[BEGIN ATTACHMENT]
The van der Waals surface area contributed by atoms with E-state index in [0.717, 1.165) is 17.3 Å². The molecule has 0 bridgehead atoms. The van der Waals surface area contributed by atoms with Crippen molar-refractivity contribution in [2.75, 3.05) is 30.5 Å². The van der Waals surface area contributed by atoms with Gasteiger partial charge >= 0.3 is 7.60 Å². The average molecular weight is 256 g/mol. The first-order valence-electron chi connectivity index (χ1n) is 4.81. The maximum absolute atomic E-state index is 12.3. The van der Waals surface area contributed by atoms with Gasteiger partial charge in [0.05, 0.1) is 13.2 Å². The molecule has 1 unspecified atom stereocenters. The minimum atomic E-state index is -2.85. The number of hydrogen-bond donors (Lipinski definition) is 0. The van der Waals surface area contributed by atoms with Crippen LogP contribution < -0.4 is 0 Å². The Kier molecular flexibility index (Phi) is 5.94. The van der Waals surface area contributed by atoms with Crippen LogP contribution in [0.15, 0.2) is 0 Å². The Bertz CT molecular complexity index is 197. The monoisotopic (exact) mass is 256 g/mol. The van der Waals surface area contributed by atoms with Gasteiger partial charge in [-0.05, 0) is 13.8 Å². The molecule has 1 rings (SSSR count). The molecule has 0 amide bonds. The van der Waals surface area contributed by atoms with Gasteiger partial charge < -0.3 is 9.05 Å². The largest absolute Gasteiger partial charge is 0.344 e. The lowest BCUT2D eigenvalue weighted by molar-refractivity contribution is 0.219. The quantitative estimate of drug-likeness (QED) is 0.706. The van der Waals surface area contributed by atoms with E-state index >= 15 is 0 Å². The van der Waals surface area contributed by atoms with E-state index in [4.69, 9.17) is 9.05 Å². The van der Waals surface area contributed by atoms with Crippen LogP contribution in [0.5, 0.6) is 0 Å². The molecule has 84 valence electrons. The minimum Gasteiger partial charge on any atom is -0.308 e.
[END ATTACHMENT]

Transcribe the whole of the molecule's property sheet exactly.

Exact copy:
The van der Waals surface area contributed by atoms with E-state index in [0.717, 1.165) is 17.3 Å². The molecule has 0 bridgehead atoms. The van der Waals surface area contributed by atoms with Crippen molar-refractivity contribution in [2.75, 3.05) is 30.5 Å². The van der Waals surface area contributed by atoms with Gasteiger partial charge >= 0.3 is 7.60 Å². The average molecular weight is 256 g/mol. The first-order valence-electron chi connectivity index (χ1n) is 4.81. The maximum absolute atomic E-state index is 12.3. The van der Waals surface area contributed by atoms with Gasteiger partial charge in [0.05, 0.1) is 13.2 Å². The molecule has 1 unspecified atom stereocenters. The minimum atomic E-state index is -2.85. The number of hydrogen-bond donors (Lipinski definition) is 0. The van der Waals surface area contributed by atoms with Crippen LogP contribution < -0.4 is 0 Å². The Kier molecular flexibility index (Phi) is 5.94. The van der Waals surface area contributed by atoms with Crippen LogP contribution in [0.15, 0.2) is 0 Å². The Bertz CT molecular complexity index is 197. The monoisotopic (exact) mass is 256 g/mol. The van der Waals surface area contributed by atoms with Gasteiger partial charge in [-0.05, 0) is 13.8 Å². The molecule has 1 rings (SSSR count). The molecule has 0 amide bonds. The van der Waals surface area contributed by atoms with Gasteiger partial charge < -0.3 is 9.05 Å². The largest absolute Gasteiger partial charge is 0.344 e. The lowest BCUT2D eigenvalue weighted by molar-refractivity contribution is 0.219. The quantitative estimate of drug-likeness (QED) is 0.706. The van der Waals surface area contributed by atoms with E-state index >= 15 is 0 Å². The van der Waals surface area contributed by atoms with E-state index in [4.69, 9.17) is 9.05 Å². The van der Waals surface area contributed by atoms with Crippen LogP contribution in [0.5, 0.6) is 0 Å². The molecule has 84 valence electrons. The minimum Gasteiger partial charge on any atom is -0.308 e.